Public naval shipyards are working closely with private repair yards to coordinate workforce needs as the Navy navigates a peak of aircraft carrier and submarine work this fiscal year followed by a dip in work shortly after, the Naval Sea Systems Command’s deputy commander for logistics, maintenance and industrial operations told a House Armed Services Committee panel Thursday.
Rear Adm. Mark Whitney told the HASC readiness subcommittee that the public yards are nearing the end of a hiring spree to grow the workforce to 33,500 employees – a gain of about 9,000 new employees from 2013 to 2016 between the workforce growth and combating attrition.
However, that 33,500 figure will not cover the peak of work, he said, because hiring to the peak workload would mean letting many of those employees go shortly afterward. The public yards are currently conducting maintenance on three aircraft carriers and are about to begin a fourth, he said – “that’s a big chunk of aircraft carrier” – in addition to work on submarines.
To accomplish that work, “we’ve got several [Huntington Ingalls Industries] folks working right now on Bush [CVN-77] at Norfolk Naval Shipyard and will on Truman [CVN-75], and also out west to help in Puget Sound on USS Nimitz [CVN-68],” Whitney told the subcommittee.
“We’ve got more work to do, but we’re not going to get that workload peak done without private sector help.”
Still, both Newport News Shipbuilding and BAE Systems recently announced layoffs in their Norfolk-area yards. Whitney said those layoffs were not related to the Navy’s hiring spree but rather are “workload-related to each of those specific companies.”
The Navy did not immediately return a request for more information on the disparity between the workforce needs in the private versus public shipyards.
Whitney said the Navy and the private yards try to create a “one naval shipyard” approach to the overall workload, with quarterly discussions between HII and General Dynamics Electric Boat on upcoming workload down to the trade skill-level of detail, in the hopes of sharing personnel as needed to balance peaks and valleys.
Whitney added that they’ve made great progress in the last year ensuring that qualifications between the private yards and the pubic shipyards are the same, so a private welder does not need additional training and qualifications before performing welding work at a public yard, for example.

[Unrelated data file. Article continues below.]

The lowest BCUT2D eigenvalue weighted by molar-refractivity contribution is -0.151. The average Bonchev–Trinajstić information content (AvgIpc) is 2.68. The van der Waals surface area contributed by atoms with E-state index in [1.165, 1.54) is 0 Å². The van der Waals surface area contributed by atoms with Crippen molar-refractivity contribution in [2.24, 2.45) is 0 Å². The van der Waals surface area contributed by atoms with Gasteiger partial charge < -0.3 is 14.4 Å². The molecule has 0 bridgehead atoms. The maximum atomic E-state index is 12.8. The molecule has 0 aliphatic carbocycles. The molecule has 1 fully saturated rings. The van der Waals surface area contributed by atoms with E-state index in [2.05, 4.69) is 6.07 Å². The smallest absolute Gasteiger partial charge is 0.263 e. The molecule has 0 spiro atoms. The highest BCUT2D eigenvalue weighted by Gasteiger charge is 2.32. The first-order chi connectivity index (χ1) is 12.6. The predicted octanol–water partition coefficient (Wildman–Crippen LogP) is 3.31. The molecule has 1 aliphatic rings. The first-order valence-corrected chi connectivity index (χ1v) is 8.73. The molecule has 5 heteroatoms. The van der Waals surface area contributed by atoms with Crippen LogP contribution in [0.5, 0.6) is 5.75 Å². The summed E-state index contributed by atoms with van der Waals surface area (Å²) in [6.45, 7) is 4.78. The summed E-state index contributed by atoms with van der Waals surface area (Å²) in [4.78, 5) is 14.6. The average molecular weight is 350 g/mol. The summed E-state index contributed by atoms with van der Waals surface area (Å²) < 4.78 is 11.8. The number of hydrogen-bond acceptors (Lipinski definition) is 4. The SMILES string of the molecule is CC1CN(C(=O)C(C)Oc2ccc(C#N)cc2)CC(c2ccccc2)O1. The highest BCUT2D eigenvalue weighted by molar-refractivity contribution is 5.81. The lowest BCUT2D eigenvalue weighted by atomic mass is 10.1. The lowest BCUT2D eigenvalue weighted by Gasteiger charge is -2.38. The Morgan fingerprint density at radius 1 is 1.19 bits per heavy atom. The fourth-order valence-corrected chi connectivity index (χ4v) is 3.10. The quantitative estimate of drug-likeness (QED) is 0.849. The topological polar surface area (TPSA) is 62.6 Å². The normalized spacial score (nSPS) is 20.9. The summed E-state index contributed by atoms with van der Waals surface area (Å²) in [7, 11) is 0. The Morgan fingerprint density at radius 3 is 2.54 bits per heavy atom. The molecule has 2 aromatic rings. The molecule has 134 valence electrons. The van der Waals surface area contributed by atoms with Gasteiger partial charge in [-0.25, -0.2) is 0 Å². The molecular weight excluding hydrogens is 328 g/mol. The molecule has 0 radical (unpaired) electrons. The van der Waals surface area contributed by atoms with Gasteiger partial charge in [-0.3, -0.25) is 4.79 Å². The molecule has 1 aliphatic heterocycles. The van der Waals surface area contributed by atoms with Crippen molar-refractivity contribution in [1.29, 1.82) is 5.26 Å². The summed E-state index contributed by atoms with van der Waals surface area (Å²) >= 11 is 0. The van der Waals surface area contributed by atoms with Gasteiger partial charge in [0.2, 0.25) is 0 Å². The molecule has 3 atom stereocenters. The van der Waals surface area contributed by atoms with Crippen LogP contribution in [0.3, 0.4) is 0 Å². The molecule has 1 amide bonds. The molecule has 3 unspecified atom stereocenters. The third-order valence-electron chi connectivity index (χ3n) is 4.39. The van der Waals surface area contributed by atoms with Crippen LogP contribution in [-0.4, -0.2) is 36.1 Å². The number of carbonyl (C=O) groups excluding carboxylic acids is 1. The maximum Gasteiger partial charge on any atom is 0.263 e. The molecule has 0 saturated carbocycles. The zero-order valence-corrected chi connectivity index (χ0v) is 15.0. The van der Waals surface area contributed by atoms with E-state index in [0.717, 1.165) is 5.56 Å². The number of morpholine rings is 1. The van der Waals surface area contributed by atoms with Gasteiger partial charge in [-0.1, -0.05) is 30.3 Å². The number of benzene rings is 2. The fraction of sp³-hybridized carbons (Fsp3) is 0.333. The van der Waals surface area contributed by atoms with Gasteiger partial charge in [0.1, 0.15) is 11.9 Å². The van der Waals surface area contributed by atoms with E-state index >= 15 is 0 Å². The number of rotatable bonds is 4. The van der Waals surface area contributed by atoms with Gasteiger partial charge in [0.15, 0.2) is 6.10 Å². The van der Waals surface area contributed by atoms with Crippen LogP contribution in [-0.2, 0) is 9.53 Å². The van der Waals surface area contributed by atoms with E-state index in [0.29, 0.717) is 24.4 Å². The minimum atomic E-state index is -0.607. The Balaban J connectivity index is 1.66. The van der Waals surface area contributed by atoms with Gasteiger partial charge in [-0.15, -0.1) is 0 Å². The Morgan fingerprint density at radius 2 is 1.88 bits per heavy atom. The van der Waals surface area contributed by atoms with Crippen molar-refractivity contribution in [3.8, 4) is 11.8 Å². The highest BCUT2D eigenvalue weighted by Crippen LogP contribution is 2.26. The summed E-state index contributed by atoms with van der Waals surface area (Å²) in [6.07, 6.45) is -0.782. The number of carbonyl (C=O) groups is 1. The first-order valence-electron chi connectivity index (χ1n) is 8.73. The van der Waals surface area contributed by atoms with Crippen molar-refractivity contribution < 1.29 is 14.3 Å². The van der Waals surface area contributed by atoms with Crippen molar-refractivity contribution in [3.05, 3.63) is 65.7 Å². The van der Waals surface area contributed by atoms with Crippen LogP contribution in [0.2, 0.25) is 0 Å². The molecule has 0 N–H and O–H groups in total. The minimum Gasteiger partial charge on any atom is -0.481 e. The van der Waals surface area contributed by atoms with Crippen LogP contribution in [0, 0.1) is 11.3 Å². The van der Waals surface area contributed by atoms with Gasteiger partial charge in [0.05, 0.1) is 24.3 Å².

After seeing success in public-private collaboration on nuclear-powered submarines and carriers, “we’re evolving into that with the private sector in the surface ship world as well, so that’s more work to follow, but we’re using the same model.”
HASC readiness subcommittee chairman Rep. Rob Wittman (R-Va.), who represents part of the Hampton Roads area, asked what else the Navy could do to manage the ups and downs of labor needs. Among other ideas, he suggested “bringing forward deployed ships back to the United States t have work done here for those maintenance availabilities that may exceed six months – so the longer term work – to be brought back stateside. Using available congressionally approved appropriations to expedite the current cruiser modernization process to kind of again create some workload where you can manage those peaks and troughs. Looking at implementing public-private partnerships in the long term to do non-core work on our fleet.”
Whitney replied that the Navy pursues some alternate measures, including outsourcing lower-priority work like repairs on the Los Angeles-class attack subs (SSN-688), but would have to look into the feasibility of the other suggestions.
Also during the hearing, Wittman asked about the effect of operating under a continuing resolution through mid-December, as well as what would happen at the repair yards if the CR were extended even longer.
“Operating under a CR for the first three months of the year is, I’ll say it’s manageable.,” Whitney said.
“We have a good site visibility of the workload and what it’s going to take to execute that. If we go beyond the December timeframe then it becomes much more of a challenge balancing the risk associated with the hiring, with overtime, with material procurement as we progress through the rest of the year. … We’re okay with up to December, but it’s going to get very risky after that.”